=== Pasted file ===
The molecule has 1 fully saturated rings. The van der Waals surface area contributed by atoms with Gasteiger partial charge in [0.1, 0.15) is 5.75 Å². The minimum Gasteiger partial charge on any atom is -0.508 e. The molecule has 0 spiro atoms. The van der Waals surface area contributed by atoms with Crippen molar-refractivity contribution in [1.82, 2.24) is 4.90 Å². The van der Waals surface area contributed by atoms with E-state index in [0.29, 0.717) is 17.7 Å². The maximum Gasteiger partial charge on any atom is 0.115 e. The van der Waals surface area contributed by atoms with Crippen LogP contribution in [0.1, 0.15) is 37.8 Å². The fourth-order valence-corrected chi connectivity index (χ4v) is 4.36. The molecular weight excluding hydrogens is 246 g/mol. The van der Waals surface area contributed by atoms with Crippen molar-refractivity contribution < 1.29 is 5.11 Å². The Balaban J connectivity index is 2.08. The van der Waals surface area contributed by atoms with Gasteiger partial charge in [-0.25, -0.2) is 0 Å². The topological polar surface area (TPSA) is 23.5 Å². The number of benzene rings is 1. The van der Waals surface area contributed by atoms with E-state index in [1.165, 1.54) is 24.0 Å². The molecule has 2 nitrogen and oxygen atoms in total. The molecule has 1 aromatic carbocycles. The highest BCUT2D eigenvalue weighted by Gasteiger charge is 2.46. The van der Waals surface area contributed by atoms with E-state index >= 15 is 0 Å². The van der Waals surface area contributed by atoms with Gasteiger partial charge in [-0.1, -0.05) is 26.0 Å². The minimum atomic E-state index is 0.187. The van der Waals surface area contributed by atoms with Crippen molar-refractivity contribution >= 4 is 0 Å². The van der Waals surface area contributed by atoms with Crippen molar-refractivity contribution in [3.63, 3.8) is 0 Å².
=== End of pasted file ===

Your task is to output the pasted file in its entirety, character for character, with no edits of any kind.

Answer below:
The molecule has 1 fully saturated rings. The van der Waals surface area contributed by atoms with Gasteiger partial charge in [0.1, 0.15) is 5.75 Å². The minimum Gasteiger partial charge on any atom is -0.508 e. The molecule has 0 spiro atoms. The van der Waals surface area contributed by atoms with Crippen molar-refractivity contribution in [1.82, 2.24) is 4.90 Å². The van der Waals surface area contributed by atoms with E-state index in [0.29, 0.717) is 17.7 Å². The maximum Gasteiger partial charge on any atom is 0.115 e. The van der Waals surface area contributed by atoms with Crippen LogP contribution in [0.1, 0.15) is 37.8 Å². The fourth-order valence-corrected chi connectivity index (χ4v) is 4.36. The molecular weight excluding hydrogens is 246 g/mol. The van der Waals surface area contributed by atoms with Crippen molar-refractivity contribution < 1.29 is 5.11 Å². The Balaban J connectivity index is 2.08. The van der Waals surface area contributed by atoms with Gasteiger partial charge in [-0.25, -0.2) is 0 Å². The topological polar surface area (TPSA) is 23.5 Å². The number of benzene rings is 1. The van der Waals surface area contributed by atoms with E-state index in [1.165, 1.54) is 24.0 Å². The molecule has 2 nitrogen and oxygen atoms in total. The molecule has 1 aromatic carbocycles. The highest BCUT2D eigenvalue weighted by Gasteiger charge is 2.46. The van der Waals surface area contributed by atoms with E-state index >= 15 is 0 Å². The van der Waals surface area contributed by atoms with Gasteiger partial charge in [-0.1, -0.05) is 26.0 Å². The minimum atomic E-state index is 0.187. The van der Waals surface area contributed by atoms with Crippen molar-refractivity contribution >= 4 is 0 Å². The van der Waals surface area contributed by atoms with Crippen molar-refractivity contribution in [3.63, 3.8) is 0 Å².